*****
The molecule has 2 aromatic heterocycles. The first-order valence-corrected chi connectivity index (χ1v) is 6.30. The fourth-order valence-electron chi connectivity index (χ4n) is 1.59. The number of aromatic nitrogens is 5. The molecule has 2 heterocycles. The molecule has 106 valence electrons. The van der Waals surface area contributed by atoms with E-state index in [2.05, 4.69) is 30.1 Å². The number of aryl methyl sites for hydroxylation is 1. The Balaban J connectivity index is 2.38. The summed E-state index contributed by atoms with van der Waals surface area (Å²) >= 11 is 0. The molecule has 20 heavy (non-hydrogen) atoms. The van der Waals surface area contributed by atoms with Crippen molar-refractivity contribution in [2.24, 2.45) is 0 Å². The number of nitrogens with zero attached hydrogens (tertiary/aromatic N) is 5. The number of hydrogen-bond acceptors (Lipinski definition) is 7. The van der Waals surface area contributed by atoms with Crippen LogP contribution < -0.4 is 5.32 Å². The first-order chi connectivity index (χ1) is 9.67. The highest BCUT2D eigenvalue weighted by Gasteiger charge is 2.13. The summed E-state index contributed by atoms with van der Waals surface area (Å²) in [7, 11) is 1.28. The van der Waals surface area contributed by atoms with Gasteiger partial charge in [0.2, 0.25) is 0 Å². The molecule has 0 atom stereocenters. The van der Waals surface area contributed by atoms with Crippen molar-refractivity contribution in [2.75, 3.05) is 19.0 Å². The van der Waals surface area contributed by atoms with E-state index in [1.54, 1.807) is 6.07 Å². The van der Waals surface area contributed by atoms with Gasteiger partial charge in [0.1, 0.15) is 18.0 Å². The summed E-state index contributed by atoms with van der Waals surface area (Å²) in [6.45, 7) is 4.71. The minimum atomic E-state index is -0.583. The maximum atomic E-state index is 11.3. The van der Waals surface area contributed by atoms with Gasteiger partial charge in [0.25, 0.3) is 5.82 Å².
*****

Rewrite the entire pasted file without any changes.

The molecule has 2 aromatic heterocycles. The first-order valence-corrected chi connectivity index (χ1v) is 6.30. The fourth-order valence-electron chi connectivity index (χ4n) is 1.59. The number of aromatic nitrogens is 5. The molecule has 2 heterocycles. The molecule has 106 valence electrons. The van der Waals surface area contributed by atoms with E-state index in [2.05, 4.69) is 30.1 Å². The number of aryl methyl sites for hydroxylation is 1. The Balaban J connectivity index is 2.38. The summed E-state index contributed by atoms with van der Waals surface area (Å²) >= 11 is 0. The molecule has 20 heavy (non-hydrogen) atoms. The van der Waals surface area contributed by atoms with Crippen molar-refractivity contribution in [2.24, 2.45) is 0 Å². The number of nitrogens with zero attached hydrogens (tertiary/aromatic N) is 5. The number of hydrogen-bond acceptors (Lipinski definition) is 7. The van der Waals surface area contributed by atoms with Crippen LogP contribution < -0.4 is 5.32 Å². The first-order chi connectivity index (χ1) is 9.67. The highest BCUT2D eigenvalue weighted by Gasteiger charge is 2.13. The summed E-state index contributed by atoms with van der Waals surface area (Å²) in [7, 11) is 1.28. The van der Waals surface area contributed by atoms with Gasteiger partial charge in [0.2, 0.25) is 0 Å². The molecule has 0 atom stereocenters. The van der Waals surface area contributed by atoms with Crippen molar-refractivity contribution in [2.75, 3.05) is 19.0 Å². The van der Waals surface area contributed by atoms with E-state index in [1.54, 1.807) is 6.07 Å². The van der Waals surface area contributed by atoms with Gasteiger partial charge in [0.1, 0.15) is 18.0 Å². The summed E-state index contributed by atoms with van der Waals surface area (Å²) in [6.45, 7) is 4.71. The minimum atomic E-state index is -0.583. The maximum atomic E-state index is 11.3. The van der Waals surface area contributed by atoms with Gasteiger partial charge in [0.25, 0.3) is 5.82 Å².